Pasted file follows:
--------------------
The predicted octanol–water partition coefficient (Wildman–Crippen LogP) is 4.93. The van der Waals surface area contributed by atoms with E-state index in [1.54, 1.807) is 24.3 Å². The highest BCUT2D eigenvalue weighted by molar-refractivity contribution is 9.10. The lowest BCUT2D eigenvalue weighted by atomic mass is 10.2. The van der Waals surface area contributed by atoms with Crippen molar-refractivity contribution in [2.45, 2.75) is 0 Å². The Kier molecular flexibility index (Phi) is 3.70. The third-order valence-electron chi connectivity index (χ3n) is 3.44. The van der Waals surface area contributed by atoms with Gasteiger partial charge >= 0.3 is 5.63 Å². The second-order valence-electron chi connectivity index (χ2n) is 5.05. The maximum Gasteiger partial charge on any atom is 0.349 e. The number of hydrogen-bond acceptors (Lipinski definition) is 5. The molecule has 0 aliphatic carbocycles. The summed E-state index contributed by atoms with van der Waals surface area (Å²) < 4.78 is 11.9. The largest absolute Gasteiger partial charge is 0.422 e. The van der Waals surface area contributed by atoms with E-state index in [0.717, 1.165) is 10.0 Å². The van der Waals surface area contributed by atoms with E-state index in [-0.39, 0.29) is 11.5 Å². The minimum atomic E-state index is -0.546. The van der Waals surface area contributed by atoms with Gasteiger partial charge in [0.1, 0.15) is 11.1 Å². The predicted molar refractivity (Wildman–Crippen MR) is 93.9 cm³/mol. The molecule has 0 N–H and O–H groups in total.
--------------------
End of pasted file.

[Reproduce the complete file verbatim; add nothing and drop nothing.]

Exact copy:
The predicted octanol–water partition coefficient (Wildman–Crippen LogP) is 4.93. The van der Waals surface area contributed by atoms with E-state index in [1.54, 1.807) is 24.3 Å². The highest BCUT2D eigenvalue weighted by molar-refractivity contribution is 9.10. The lowest BCUT2D eigenvalue weighted by atomic mass is 10.2. The van der Waals surface area contributed by atoms with Crippen molar-refractivity contribution in [2.45, 2.75) is 0 Å². The Kier molecular flexibility index (Phi) is 3.70. The third-order valence-electron chi connectivity index (χ3n) is 3.44. The van der Waals surface area contributed by atoms with Gasteiger partial charge >= 0.3 is 5.63 Å². The second-order valence-electron chi connectivity index (χ2n) is 5.05. The maximum Gasteiger partial charge on any atom is 0.349 e. The number of hydrogen-bond acceptors (Lipinski definition) is 5. The molecule has 0 aliphatic carbocycles. The summed E-state index contributed by atoms with van der Waals surface area (Å²) < 4.78 is 11.9. The largest absolute Gasteiger partial charge is 0.422 e. The van der Waals surface area contributed by atoms with E-state index in [0.717, 1.165) is 10.0 Å². The van der Waals surface area contributed by atoms with E-state index in [-0.39, 0.29) is 11.5 Å². The minimum atomic E-state index is -0.546. The van der Waals surface area contributed by atoms with Gasteiger partial charge in [0.1, 0.15) is 11.1 Å². The predicted molar refractivity (Wildman–Crippen MR) is 93.9 cm³/mol. The molecule has 0 N–H and O–H groups in total.